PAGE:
When it comes to communicating to and from submarines, there’s nothing as impenetrable as ocean.

Extremely low frequency radio transmissions will reach submerged submarines but are limited by very low data transmission rates.

The best way for a submarine to send and receive communications is to rise to periscope depth, exposing a satellite communications aerial – potentially perilous.

Now Israeli defence firm Rafael has developed a simple single use communications buoy which it says Australia could acquire for the new submarines.

This buoy, called FloatLink, comes in three versions – one which floats to the surface and transmits a pre-recorded message, one which allows two-way communications by a fibre-optic cable and a third which allows acoustic communications.

Rafael’s senior marketing director for its naval warfare system directorate Meir Ben Tzook said a major dilemma for a submarine commander was deciding if and when to surface to communicate.

He said FloatLink was a cheap solution which cost in low tens of thousands of dollars, depending on volume. It’s in use with the Israeli Navy.

The basic model can be programmed to begin transmitting for a certain  number of cycles after a pre-set delay to allow the submarine to get well clear. It can transmit text message, data or images.

After pre-set delay, the buoy self-scuttles. Should anyone happen to grab the device, it’s programmed to self-purge data and fry all electronics.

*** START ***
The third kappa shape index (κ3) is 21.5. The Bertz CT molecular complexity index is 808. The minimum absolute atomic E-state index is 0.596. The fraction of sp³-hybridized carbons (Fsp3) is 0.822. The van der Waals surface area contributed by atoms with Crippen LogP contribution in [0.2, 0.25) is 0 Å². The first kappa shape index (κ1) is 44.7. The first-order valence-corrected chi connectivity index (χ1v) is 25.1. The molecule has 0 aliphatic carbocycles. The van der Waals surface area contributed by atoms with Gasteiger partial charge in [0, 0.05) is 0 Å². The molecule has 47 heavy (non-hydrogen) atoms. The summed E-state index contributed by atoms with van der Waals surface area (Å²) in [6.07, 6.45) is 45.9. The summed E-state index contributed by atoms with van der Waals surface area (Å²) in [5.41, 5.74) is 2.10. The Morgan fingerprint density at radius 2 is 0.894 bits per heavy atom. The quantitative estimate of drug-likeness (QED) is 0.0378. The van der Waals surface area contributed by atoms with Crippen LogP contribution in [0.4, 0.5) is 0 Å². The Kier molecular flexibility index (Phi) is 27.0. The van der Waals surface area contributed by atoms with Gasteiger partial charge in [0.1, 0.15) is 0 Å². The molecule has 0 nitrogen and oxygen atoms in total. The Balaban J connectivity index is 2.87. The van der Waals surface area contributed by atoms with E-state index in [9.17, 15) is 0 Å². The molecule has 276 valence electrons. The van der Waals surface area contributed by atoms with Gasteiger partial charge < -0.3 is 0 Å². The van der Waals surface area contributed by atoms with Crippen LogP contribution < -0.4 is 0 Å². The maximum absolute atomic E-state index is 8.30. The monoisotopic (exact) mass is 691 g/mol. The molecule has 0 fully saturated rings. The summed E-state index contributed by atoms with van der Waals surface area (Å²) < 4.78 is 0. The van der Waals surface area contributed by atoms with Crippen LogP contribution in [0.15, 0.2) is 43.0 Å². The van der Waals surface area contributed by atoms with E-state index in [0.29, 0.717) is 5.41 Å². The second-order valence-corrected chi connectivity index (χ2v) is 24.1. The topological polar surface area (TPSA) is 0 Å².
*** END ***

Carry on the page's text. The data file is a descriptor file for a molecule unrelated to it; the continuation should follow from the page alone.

There is no infrastructure requirement other than a laptop and connecting cable.

For two-way communications, the buoy can be kilometres from the sub but connected by the fibre-optic cable.

“If you want more flexibility, you can use another product of ours called DeepLink …. our underwater acoustic communications technology,” said Doron Levi, marketing and business development director for Rafael’s naval warfare systems directorate.

DeepLink is now being used for communicating with divers and with unmanned underwater vehicles.

Rafael also offers other products of potential interest to the Royal Australian Navy, including the Shade torpedo defence suite.

That’s designed to deploy Subscut (for submarines) and Scutter (for surface vessels) decoys which hover at a certain depth waiting to detect active acoustic transmissions from the torpedo.

“It will generate different types of signals. The aim is to seduce an incoming torpedo while the submarine is going away. The torpedo will keep homing on this instead of the surface ship or submarine. It’s effective against most modern torpedoes,” Levi said.

Then there’s Torbuster, a fourth-generation submarine-launched anti-torpedo decoy, which lures the hostile torpedo as close as possible, then explodes.

“It’s unique in the world. We think this is a game changer. We believe this will fit beautifully for the Royal Australian Navy,” he said